Thursday, April 23, 2009

The Sangha

The early enlightened Sangha

The Sangha, traditionally speaking, has two connotations; firstly, it refers to the two orders of monks and nuns, originally founded at the onset of Buddhist history, and, secondly, it makes reference to those men & women that have achieved awakening or enlightenment. It is this latter group that are included in the Triple Gem of the Buddha, the Dharma, and the Sangha, which every Buddhist takes refuge in as a source of inspiration upon the Path. In more modern times, the term Sangha has been extended to include non-celibate priests, as are found in Japanese Buddhism, and even to the whole Buddhist community at large, including lay people, as often happens in the Western Buddhism. In more traditionally-minded Buddhist societies, this latter meaning of Sangha is unrecognized, and only an ordained priest, monk, or nun is recognized as a member of the Order.

For the author, having taken refuge in the Forest Buddhism of Ajahns Chah & Sumedho, and living in conservative Thailand, using the word Sangha to include myself and other lay Buddhists seems inappropriate and potentially misleading. Describing myself as a member of a Buddhist Sangha feels akin to claiming to be enlightened or to being a monk (imitating a monk is a criminal offence in Thailand). But is it all that important in reality? Perhaps this is another example of clinging to the form and not the essence of the spiritual life that is being pointed to.

A Zen priest ready to whack the Sangha!

In truth, Sangha is another word and concept. We can use it effectively to encapsulate some abstract idea, or we can attach to the meaning we give to it, creating suffering around it. Even reflecting on the usage of Sangha to indicate the community of enlightened ones can lead to the realization that the mind is creating duality between enlightened and not enlightened, Sangha member and non-member. Sometimes, perhaps always, it can be useful to get back to basics so as to see things with a little more clarity. So, let’s get simple!

Traditional relationship between Sangha & the laity

Sit comfortably with eyes shut, perhaps in your meditation position, and, after settling down through an exercise such as watching the breath, mentally say the word ‘Sangha.’ Listen to its sounds: s-a-ng-gh-a. What reaction occurs in the mind to these sounds? Repeat the word slowly several times, and notice the space that precedes and follows each word. How does experiencing the word in this silent context affect the mind’s response to it? Now say the word internally and focus on the various connotations that arise in relation to it. What images come to mind; monks, nuns, robes, bowls, meditators, a chanting congregation, a gentle smile? Break the word into two syllables, and silently recite ‘sang’ on the in-breath, then internally say ‘gha’ on the out-breath. As the air gently sweeps into your body and then out again, see how any controversy or confusion associated with the word itself disperses into the softness of your breathing. How do you feel about the word ‘Sangha’ now?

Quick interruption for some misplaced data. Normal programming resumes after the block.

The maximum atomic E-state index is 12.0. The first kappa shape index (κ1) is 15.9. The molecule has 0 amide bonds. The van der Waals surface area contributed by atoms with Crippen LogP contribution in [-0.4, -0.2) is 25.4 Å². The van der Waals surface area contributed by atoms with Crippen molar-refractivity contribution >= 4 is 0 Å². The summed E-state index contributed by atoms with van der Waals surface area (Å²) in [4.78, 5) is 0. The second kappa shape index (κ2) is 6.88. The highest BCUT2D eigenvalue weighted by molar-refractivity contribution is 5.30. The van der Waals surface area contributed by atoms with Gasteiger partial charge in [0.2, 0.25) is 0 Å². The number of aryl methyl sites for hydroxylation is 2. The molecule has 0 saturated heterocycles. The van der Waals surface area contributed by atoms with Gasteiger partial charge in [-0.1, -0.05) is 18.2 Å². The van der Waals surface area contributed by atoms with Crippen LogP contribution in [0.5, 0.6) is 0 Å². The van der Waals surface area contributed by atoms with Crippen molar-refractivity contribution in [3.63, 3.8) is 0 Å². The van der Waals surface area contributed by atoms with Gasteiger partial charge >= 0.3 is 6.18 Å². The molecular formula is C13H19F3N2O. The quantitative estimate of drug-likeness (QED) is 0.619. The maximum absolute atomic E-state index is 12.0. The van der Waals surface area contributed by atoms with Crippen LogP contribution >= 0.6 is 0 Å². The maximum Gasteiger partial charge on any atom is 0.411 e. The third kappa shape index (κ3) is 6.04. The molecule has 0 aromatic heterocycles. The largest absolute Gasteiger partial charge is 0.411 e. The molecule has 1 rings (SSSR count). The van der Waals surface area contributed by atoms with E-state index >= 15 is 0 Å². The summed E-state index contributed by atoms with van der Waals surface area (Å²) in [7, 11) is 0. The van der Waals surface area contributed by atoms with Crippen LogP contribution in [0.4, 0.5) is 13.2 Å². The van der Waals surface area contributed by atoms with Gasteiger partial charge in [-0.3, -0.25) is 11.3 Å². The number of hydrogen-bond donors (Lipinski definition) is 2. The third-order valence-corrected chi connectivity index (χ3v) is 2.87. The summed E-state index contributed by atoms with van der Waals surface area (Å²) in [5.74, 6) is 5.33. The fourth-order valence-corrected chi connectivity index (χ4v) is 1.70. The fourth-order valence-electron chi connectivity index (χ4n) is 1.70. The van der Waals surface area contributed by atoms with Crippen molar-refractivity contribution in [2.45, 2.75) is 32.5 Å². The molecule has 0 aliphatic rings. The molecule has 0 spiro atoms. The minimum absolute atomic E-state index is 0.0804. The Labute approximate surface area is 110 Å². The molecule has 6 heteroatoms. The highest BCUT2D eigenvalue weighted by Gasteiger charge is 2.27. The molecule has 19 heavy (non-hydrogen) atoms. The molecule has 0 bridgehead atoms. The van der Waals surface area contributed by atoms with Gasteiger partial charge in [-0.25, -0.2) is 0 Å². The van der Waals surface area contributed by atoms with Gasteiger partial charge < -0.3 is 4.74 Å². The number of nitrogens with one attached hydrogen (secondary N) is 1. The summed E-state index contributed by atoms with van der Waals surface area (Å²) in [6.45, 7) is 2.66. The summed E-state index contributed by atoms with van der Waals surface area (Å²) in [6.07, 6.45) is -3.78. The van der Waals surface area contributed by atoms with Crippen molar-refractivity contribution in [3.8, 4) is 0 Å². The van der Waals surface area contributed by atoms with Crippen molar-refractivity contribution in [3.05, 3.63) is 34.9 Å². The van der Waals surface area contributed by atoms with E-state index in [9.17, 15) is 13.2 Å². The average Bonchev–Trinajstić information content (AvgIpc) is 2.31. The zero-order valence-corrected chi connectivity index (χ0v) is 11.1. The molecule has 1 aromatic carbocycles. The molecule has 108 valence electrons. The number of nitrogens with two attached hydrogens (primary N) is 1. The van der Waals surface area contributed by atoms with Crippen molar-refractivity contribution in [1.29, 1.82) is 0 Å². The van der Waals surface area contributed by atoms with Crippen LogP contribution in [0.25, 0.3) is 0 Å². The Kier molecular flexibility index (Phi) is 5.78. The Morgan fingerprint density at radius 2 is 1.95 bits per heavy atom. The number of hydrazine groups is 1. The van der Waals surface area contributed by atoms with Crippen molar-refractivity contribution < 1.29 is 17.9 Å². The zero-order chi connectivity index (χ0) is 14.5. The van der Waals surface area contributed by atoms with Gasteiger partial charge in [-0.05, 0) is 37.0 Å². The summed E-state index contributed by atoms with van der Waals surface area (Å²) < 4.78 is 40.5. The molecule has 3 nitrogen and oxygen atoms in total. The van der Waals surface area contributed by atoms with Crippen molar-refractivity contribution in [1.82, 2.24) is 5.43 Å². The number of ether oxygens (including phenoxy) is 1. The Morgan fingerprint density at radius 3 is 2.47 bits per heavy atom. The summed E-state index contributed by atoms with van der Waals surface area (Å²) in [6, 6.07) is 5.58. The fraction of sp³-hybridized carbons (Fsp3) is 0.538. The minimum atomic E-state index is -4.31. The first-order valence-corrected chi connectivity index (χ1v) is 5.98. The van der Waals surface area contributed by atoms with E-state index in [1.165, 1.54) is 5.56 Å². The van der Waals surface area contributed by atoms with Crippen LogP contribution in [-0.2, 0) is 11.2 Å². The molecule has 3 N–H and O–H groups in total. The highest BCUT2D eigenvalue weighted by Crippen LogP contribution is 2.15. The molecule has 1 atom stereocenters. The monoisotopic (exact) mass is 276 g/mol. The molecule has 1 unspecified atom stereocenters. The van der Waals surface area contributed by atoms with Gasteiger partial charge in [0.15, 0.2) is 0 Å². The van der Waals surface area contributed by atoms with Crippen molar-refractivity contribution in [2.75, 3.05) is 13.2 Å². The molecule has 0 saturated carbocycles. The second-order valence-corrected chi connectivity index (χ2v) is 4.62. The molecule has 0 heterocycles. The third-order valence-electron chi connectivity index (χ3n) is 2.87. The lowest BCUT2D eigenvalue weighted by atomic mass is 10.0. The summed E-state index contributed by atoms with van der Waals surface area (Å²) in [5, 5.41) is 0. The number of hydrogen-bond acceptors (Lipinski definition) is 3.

Nuns form part of the traditional Sangha

What of yourself, dear reader? Are you a member of a Sangha, or the supporter of one? Does it concern you that if you use the term Sangha to mean one thing, and Asian Buddhists use it to mean something quite different, misunderstandings can arise, and the suspicion that Westerners are yet again taking another cultural tradition and bastardizing it to suit themselves? Is the distinction between renunciate and lay person an important one in the Buddhism that you practice, or do you think that such categories are no longer relevant to modern Buddhism?

Is any collection of Buddhists a Sangha these days?


Barry said...

Gary, In my experience, "sangha" refers to everyone and everything I encounter.

These black letters scrolling on a white screen, if I open my heart/mind to them, become part of my community. If I close my heart/mind to these scrolling black letters, then I close my heart/mind to all community.

This may not be traditional (in Thailand, at least) but I don't care about tradition or modernity. The only thing that's important for me is to wake up from delusion and suffering that I produce, and to help others do that same.

In my life, sangha plays an critical role in that awakening, and it's not limited to monks, nuns, and those already enlightened. The barista can help me awaken, just as fully as the Zen master.

As you say, "sangha" is another word and concept. Why then would we attach to it?

G said...

Nice response, Barry.

"I take refuge in the Barista!" ;-)

Seriously, your point that everyone & everything are constantly pointing out our true nature is an important one, Barry. Recognizing this can indeed lead to enlightening experiences that release us from our conceptual prisons.

On a conventional level, that is when wishing to communicate with others, words need to be accurate descriptions of actual things or processes, otherwise sensible communication becomes impossible.

On the level of awakening, it's fine to describe everything as 'Sangha,' just as it's fine to say black is white and up is down - in the awakened state we see beyond logical meaning. But, if wishing to talk of the Triple Gem in unenlightened circles, do we not need words that have limited, precise meanings that we all understand & share? Otherwise, it is like the blind leading the blind, and none of us are in the (Enlightened) Sangha, merely playing with words.